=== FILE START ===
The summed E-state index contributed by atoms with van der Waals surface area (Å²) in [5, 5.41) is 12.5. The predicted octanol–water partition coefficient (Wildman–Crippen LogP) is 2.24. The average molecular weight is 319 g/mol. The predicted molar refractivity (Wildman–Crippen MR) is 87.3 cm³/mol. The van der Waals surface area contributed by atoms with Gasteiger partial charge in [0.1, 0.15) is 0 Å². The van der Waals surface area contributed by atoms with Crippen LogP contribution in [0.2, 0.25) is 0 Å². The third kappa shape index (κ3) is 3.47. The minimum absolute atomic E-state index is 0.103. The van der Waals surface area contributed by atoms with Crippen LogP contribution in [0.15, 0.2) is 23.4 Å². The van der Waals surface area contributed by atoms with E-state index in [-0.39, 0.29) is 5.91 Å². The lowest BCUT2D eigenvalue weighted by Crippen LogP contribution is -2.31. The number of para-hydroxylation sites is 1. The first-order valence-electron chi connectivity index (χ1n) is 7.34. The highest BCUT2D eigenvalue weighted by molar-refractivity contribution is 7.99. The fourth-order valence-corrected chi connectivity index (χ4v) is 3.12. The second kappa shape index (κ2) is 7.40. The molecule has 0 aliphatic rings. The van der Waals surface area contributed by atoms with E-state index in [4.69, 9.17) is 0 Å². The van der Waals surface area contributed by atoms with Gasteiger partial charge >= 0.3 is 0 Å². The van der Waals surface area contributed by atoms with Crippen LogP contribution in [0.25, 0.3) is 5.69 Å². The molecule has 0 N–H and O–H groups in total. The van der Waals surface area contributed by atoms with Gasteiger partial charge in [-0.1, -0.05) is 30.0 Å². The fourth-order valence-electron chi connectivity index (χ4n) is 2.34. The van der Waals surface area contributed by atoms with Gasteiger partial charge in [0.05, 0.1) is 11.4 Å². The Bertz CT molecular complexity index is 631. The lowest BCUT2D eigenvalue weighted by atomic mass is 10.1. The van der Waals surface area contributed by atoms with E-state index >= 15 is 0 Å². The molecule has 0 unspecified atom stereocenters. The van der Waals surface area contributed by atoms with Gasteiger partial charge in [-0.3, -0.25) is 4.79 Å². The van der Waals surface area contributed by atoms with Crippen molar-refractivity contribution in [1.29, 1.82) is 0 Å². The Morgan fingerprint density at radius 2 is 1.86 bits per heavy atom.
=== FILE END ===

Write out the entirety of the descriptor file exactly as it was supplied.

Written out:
The summed E-state index contributed by atoms with van der Waals surface area (Å²) in [5, 5.41) is 12.5. The predicted octanol–water partition coefficient (Wildman–Crippen LogP) is 2.24. The average molecular weight is 319 g/mol. The predicted molar refractivity (Wildman–Crippen MR) is 87.3 cm³/mol. The van der Waals surface area contributed by atoms with Gasteiger partial charge in [0.1, 0.15) is 0 Å². The van der Waals surface area contributed by atoms with Crippen LogP contribution in [0.2, 0.25) is 0 Å². The third kappa shape index (κ3) is 3.47. The minimum absolute atomic E-state index is 0.103. The van der Waals surface area contributed by atoms with Crippen LogP contribution in [0.15, 0.2) is 23.4 Å². The van der Waals surface area contributed by atoms with E-state index in [-0.39, 0.29) is 5.91 Å². The lowest BCUT2D eigenvalue weighted by Crippen LogP contribution is -2.31. The number of para-hydroxylation sites is 1. The first-order valence-electron chi connectivity index (χ1n) is 7.34. The highest BCUT2D eigenvalue weighted by molar-refractivity contribution is 7.99. The fourth-order valence-corrected chi connectivity index (χ4v) is 3.12. The second kappa shape index (κ2) is 7.40. The molecule has 0 aliphatic rings. The van der Waals surface area contributed by atoms with E-state index in [4.69, 9.17) is 0 Å². The van der Waals surface area contributed by atoms with Gasteiger partial charge >= 0.3 is 0 Å². The van der Waals surface area contributed by atoms with Crippen LogP contribution in [0.25, 0.3) is 5.69 Å². The molecule has 0 N–H and O–H groups in total. The van der Waals surface area contributed by atoms with Gasteiger partial charge in [-0.1, -0.05) is 30.0 Å². The fourth-order valence-electron chi connectivity index (χ4n) is 2.34. The van der Waals surface area contributed by atoms with Gasteiger partial charge in [0.05, 0.1) is 11.4 Å². The Bertz CT molecular complexity index is 631. The lowest BCUT2D eigenvalue weighted by atomic mass is 10.1. The van der Waals surface area contributed by atoms with E-state index >= 15 is 0 Å². The molecule has 0 unspecified atom stereocenters. The van der Waals surface area contributed by atoms with Gasteiger partial charge in [-0.3, -0.25) is 4.79 Å². The van der Waals surface area contributed by atoms with Crippen molar-refractivity contribution in [1.29, 1.82) is 0 Å². The Morgan fingerprint density at radius 2 is 1.86 bits per heavy atom.